Ripped From the Headlines! (Of Scientific Journals)

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There’s one scientific question that rivals all others. Okay, it may be more a philosophical dilemma than a scientific one, but it has kept scientists and thinkers, the world round, busy for millennia. Apparently, it pits Stephen Hawking against Aristotle, if you believe Wikipedia. To know the answer would be to understand existence. I am talking, of course, about the question of the chicken and the egg. Which came first?

Now, as much as the National Academy of Sciences would surely appreciate my weighing in on this, I won’t be doing that here. I raise the question as a means of segueing into my first post here on the Science & Entertainment Exchange blog. 

If there’s one question we get asked most on CSI: Miami, it’s about where we get the inspiration and the science for our stories. “How in the world did you come up with all of that?” In attempting an answer, I think of the chicken and the egg. Which came first: the idea of the murder or the science our CSIs needed to solve it? That answer is about as futile as the one for the chicken and the egg. It … kinda … all depends. 

Sometimes, we’ll come across a scientific discovery or advanced forensic technique that is so cool, so new, or so far out there that we create a story just so we can use it. Reconstructing a murder weapon from multiple stab wounds. Using an implantable cardioverter defibrillator (fancy pacemaker) to determine a victim’s final moments alive. Recreating a “virtual crime scene” from stitched-together digital photos. When we find scientific possibilities like these, it’s as if we’ve stumbled on to a secret that we can’t wait to tell. 

More often, the idea for an episode begins with a scenario, particularly one where someone ends up dead. Dude covered in blood has amnesia. Girl blows up in a fitting room, trying on a dress. Man runs through party, engulfed in flames. These are created from the ether, imagined. But science is science. You can’t just sit in a room and make that part up, try as we might. However you can find yourself saying: “wouldn’t it be cool if we could….” And through research and talking with experts (plug: the Science & Entertainment Exchange is a great first step in finding that expert), we usually find some scientific basis for what we need to tell our story. And inevitably, it’s cooler than something we could have made up. You hear about shows being “ripped from the headlines.” Well our story ideas spring as much from scientific journals as they do from the front page of the daily newspaper.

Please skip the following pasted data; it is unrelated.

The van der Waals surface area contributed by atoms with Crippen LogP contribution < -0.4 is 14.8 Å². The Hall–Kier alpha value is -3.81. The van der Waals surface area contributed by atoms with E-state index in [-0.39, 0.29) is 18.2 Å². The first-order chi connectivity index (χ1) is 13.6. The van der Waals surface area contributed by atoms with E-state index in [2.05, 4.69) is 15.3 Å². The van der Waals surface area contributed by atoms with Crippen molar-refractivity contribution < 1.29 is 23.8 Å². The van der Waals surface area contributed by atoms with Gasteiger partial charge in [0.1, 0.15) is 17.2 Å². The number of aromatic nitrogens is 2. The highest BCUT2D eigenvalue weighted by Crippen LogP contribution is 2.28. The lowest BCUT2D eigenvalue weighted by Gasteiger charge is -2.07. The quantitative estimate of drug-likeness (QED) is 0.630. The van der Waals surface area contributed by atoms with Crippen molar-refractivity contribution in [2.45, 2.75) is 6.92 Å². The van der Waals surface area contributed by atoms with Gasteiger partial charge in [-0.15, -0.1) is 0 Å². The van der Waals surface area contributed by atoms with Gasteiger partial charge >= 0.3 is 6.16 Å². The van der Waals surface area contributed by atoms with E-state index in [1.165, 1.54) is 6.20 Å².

In breaking an episode this season, we had our CSIs try to solve a murder that occurred a year ago or more. The catch: we needed our heroes to have always had the evidence in their possession. The problem: How do you hold on to evidence for over a year and not look like total inept chumps? A writer in the room started, “wouldn’t it be cool if the technology to discover the evidence didn’t exist a year ago?” Turns out, not only would it be cool, it actually is possible. We found an article touting a new fingerprint analysis technique. It reveals a print’s unique chemical signature and uses that to separate prints obscured beneath others. Latent fingerprints are made up of oils from your skin and whatever other substances that may have been picked up through touch. Thus, the chemical make-up of your print is as unique to you as its pattern. Before this discovery, separating layered fingerprints was impossible. By using this technique, called DESI (I’ll spare you the big words that make up that acronym), our CSIs would be able to isolate chemicals and tease out an image of each unique print. And one of those prints would belong to our killer.

I’m not sure which was the chicken in this anecdote and which was the egg, but the circular nature of the relationship was the same. The story came first, which created the need for the science, which beget really cool science, which told a really cool story. What’s more, our CSIs look like brilliant crime-solvers. Now, it helps that our CSIs just happen to work in the most advanced and well-equipped forensic lab this side of Las Vegas, but that’s for another post. 

There was an additional unexpected benefit from highlighting the practical application of this recent scientific discovery. The scientist and the school behind the DESI found themselves in the spotlight amongst their peers, being recognized once again for their work. By some crazy confluence of events, their scientific curiosity became the lynchpin to an episode watched by millions around the world. A win for both science and entertainment. 

A quick post script: After the Exchange’s symposium last November, I was inspired to report back to the writers with all the mind-blowing things I witnessed. Like 3-D television … surely that could make its way into our show’s A.V. lab. I’m still trying to figure out how we might use Lawrence Goldstein’s presentation about nerve cell transportation as the inspiration for some new tool in the lab. And Bonnie Brassler’s talk about bacterial communication … I don’t know where to begin, but to say we’re CSI: Miami! If any show can turn that science into feasible forensic entertainment, it’s us! Keep an eye out. These ideas will eke themselves, one way or another, into the entertainment we love to watch. They’re too cool not to.


The statements and opinions expressed in this piece are those of the event participants and do not necessarily reflect the views of any organization or agency that provided support for this event or of the National Academies of Sciences, Engineering, and Medicine.